Ketamine (which is also referred to as K, Special K, Vitamin K, green,
and jet) is a tranquilizer (anesthetic) that has some medical use with humans but which is more commonly used in veterinary medicine.
Ketamine is a “club drug,”
a hallucinogen, and a dissociative drug.
Other common dissociative hallucinogens are PCP and nitrous oxide (laughing gas).
When abused for recreational purposes, ketamine is commonly snorted in powder form or injected in liquid form.
Ketamine abuse can lead to a range of experiences and emotions, from a mild floating sensation to a hallucinogenic “out of body experience.”
These effects have made ketamine a popular club drug (abused while attending dance parties, clubs, or all-night raves). Other common club drugs include Ecstasy (MDMA), Rohypnol, and GHB.
According to the 2010 edition of the annual Monitoring the Future survey on drug use and attitudes among U.S. adolescents and teenagers,
1 percent of 8th graders, 1.1 percent of 10th graders, and 1.6 percent of 12th graders report having abused ketamine at least once in the previous year.
In the 10 years that ketamine abuse has been included in the MTF study, overall past-year ketamine abuse among surveyed students has fallen from a high of 2.0 percent (in 2000) to 1.2 percent in 2010.
Ketamine abuse can also lead to an increased heart rate — and, when abused in combination with other drugs such as alcohol or marijuana, can result in a range of dangerous side effects.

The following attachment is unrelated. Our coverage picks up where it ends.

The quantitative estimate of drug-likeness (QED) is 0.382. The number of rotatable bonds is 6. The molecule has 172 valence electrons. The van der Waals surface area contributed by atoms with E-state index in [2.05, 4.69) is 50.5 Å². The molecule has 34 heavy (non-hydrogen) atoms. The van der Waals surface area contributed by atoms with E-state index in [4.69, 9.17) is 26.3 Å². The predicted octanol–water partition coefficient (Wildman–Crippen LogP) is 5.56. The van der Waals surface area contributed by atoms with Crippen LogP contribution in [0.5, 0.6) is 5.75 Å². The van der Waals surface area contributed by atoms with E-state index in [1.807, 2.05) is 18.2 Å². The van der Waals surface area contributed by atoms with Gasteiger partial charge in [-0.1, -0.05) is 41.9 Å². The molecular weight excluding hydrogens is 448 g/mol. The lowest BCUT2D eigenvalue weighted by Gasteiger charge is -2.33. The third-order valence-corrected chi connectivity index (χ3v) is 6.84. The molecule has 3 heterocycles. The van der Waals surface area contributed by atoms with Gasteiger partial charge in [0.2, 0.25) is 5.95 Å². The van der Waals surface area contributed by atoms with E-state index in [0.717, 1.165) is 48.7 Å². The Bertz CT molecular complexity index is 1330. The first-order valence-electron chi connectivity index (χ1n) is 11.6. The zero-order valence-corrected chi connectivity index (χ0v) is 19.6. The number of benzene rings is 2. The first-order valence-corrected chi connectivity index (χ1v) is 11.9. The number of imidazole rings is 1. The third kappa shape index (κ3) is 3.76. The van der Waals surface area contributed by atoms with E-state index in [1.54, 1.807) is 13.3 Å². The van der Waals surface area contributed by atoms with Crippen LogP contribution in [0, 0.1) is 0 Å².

Other common effects of ketamine abuse include the following:
Seizure-like muscle contractions
Hallucinations and nightmares
Ketamine abuse does not usually lead to the type of physical addiction that results from the abuse of drugs such as alcohol and heroin do.
But the ability of ketamine to impair a user’s cognitive abilities, and to lead to a desire for continued use, means that ending one’s ketamine abuse may not be as simple as just deciding to quit.
When trying to stop using or abusing ketamine, users may experience cognitive and psychological symptoms that make it difficult for them to cease their use of the drug.
Also, if a person’s ketamine abuse resulted from a mental health issue, mood disorder, or behavioral problem, the co-occurring disorder may also preclude stopping without professional intervention.
Also, as is the case with any abuse of mind-altering substances, the risk of long-term cognitive impairments, psychosis, and paranoia, ketamine abusers may have great difficulty making wise decisions regarding their health and their behaviors.
Ketamine Addiction Treatment
Treatment for ketamine abuse or addiction depends upon several factors, including the age and gender of the patient, the length and severity of the patient’s drug problems, and the presence of any co-occurring disorders.
Treatment for ketamine abuse or addiction may be done on an outpatient, residential, or partial hospitalization basis.
Treatment for ketamine abuse or addiction may include the following therapies and techniques:
Cognitive Behavioral Therapy (CBT)
Dialectical Behavioral Therapy (DBT)
Biofeedback & Neurofeedback